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Art and the sacred in Aboriginal Society

Categories: Art, Culture, Environment

by: Bakchos
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While traditional and authentic Aboriginal culture in South-Eastern Australia went into terminal decline with the arrival of European settlers in 1788, the Aboriginal tribes of Arnhem Land in the north-eastern corner of the Northern Territory were able to maintain their traditional way of life until relatively recently. It is for this reason that I look to Arnhem Land as a source of authentic Aboriginal art; art that is not purely a means of documentation, but a spiritual connection with another plane.

The artists of Arnhem Land have had the longest running show in history, commencing at least 50,000 years ago and continuing uninterrupted until 1956. In June of that fateful year a young Czech artist by the name of Karel Kupka visited Arnhem Land, an arrival which heralded the end of traditional Aboriginal art in the region and the recognition by UNESCO of the significance of this art.[1]

The 1940’s and 1950’s witnessed an increase in the power of the missions in Arnhem Land which paralleled the demise of traditional Aboriginal culture as the government pursued its assimilation policies. While traditional culture may have changed, the rock art remains; the spirits may have left, but their footprints remain. These paintings are a symbol of the impact that time and Western Civilization is making on the age old religions and cultural life of Australia’s Aborigines.

On a journey north, I found myself in Arnhem Land in the company of a local elder, Mick Madden; a quietly spoken and knowledgeable “keeper of the sacred sites”, we were in search of Barramundi Dreaming. Having caught a glimpse of a large mimi (spirit) figure we decided to climb the face of the rugged escarpment forming the border between Arnhem Land and Kakadu National Park. The mimi was painted in white ochre on the ceiling of a cave. Inside we found totemic figures of kangaroos, fish and snakes. This was the first of a number of dramatic finds we were to make during the course of our adventure into Australia’s remote past, as we clambered over the seven hundred foot high escarpment. Virtually every overhang and cave boasted its own gallery. Even for Mick, many of our finds were new, which added significantly to his responsibilities as “keeper of the sacred sites”. For me, this adventure awakened my soul to my Aboriginal heritage with its rich mythology, art and song and to the interconnectedness of all humanity recorded in the countless rock galleries dotting our planet. As a result of my spiritual awakening, I sought and was granted initiation as a Wiradjuri man.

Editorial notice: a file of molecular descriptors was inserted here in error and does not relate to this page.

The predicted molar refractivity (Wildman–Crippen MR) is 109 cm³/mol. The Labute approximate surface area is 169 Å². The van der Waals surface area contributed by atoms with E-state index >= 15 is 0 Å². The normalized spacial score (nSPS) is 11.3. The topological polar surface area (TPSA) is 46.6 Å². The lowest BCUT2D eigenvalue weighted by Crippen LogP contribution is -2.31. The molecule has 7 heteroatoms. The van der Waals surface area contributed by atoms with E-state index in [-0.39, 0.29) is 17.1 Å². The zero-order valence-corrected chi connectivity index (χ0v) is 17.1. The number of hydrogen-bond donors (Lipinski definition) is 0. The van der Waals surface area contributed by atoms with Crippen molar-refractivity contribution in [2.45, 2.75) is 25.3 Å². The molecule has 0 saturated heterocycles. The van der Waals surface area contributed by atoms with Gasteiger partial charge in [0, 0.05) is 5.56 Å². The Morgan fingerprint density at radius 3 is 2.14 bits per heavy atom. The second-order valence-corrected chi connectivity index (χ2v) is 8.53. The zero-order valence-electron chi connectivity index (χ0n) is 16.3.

Many of the discoveries we made that day were obscured by trees and bushes. Some had faded with age, the intricacy of the original design lost. The paintings in red, tangerine and yellow, black and white depicted the totems and ceremonies (corroborees) of the authentic culture. In one large cave we found mimis, a red palm-tree, more corroboree scenes and a number of human figures engaged in sexual intercourse.[2] In other caves men were depicted spearing stingrays and kangaroos. A noteworthy feature were the numerous images of sea creatures such as dugong, stingrays, turtles and jelly-fish, despite being twenty kilometres from the sea. On the ceiling of a low overhang we found a barramundi outlined in yellow ochre, our first encounter with barramundi Dreaming.[3]

Due to the symbolic nature of Aboriginal art, many of the animals and fish were painted in “x-ray” style, with backbones and organs showing. This is typical of much of the art of west Arnhem Land which is linked to “increase ceremonies” held to ensure a plentiful supply food. The fur, scales and feathers were not edible and therefore not depicted. These ceremonies are particularly common in semi-desert regions, entailing rituals intended to ensure the abundance of various natural species. In this sense they are magical, since they have a definite aim in view; but they are also closely associated with the mythological and sacred background. The rituals are also part of an important fertility cult. Totemism as a feature of Aboriginal religion and law has been known for some time; it is an expression of the belief in the essential unity of all life, both animal and human, so that the fundamental life force may assume either human or animal shape. As Professor Elkin says, it is a “… philosophy which regards man and nature as one corporate whole for social, ceremonial and religious purpose.”[4]

Among the numerous mimis populating these galleries, we found an intriguing scene of what appeared to be a man with a wooden leg. Was this connected to an even more evocative scene we discovered a little further on of a man apparently wearing knee britches and carrying a telescope under his arm, together with flintlock pistols and muskets, a prophetic scene?